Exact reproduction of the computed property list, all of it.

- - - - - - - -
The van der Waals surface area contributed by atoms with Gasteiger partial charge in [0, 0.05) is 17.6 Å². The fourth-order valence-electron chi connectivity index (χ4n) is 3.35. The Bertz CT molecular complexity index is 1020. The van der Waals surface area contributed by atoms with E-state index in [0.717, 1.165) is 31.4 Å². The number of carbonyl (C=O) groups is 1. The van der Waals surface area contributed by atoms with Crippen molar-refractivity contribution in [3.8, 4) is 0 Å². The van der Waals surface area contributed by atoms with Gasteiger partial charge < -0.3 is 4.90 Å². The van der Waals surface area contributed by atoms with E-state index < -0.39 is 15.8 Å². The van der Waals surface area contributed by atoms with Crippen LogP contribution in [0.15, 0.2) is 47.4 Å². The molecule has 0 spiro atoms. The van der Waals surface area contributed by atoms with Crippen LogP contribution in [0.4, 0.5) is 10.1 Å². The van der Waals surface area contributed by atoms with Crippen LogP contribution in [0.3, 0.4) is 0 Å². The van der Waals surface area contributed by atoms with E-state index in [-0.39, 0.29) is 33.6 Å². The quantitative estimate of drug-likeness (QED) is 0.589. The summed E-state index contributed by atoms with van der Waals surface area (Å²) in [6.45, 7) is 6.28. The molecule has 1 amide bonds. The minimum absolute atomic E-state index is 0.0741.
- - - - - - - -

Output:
The van der Waals surface area contributed by atoms with Gasteiger partial charge in [0, 0.05) is 17.6 Å². The fourth-order valence-electron chi connectivity index (χ4n) is 3.35. The Bertz CT molecular complexity index is 1020. The van der Waals surface area contributed by atoms with E-state index in [0.717, 1.165) is 31.4 Å². The number of carbonyl (C=O) groups is 1. The van der Waals surface area contributed by atoms with Crippen molar-refractivity contribution in [3.8, 4) is 0 Å². The van der Waals surface area contributed by atoms with Gasteiger partial charge < -0.3 is 4.90 Å². The van der Waals surface area contributed by atoms with E-state index < -0.39 is 15.8 Å². The van der Waals surface area contributed by atoms with Crippen LogP contribution in [0.15, 0.2) is 47.4 Å². The molecule has 0 spiro atoms. The van der Waals surface area contributed by atoms with Crippen LogP contribution in [0.4, 0.5) is 10.1 Å². The van der Waals surface area contributed by atoms with Crippen LogP contribution in [0.3, 0.4) is 0 Å². The van der Waals surface area contributed by atoms with E-state index in [-0.39, 0.29) is 33.6 Å². The quantitative estimate of drug-likeness (QED) is 0.589. The summed E-state index contributed by atoms with van der Waals surface area (Å²) in [6.45, 7) is 6.28. The molecule has 1 amide bonds. The minimum absolute atomic E-state index is 0.0741.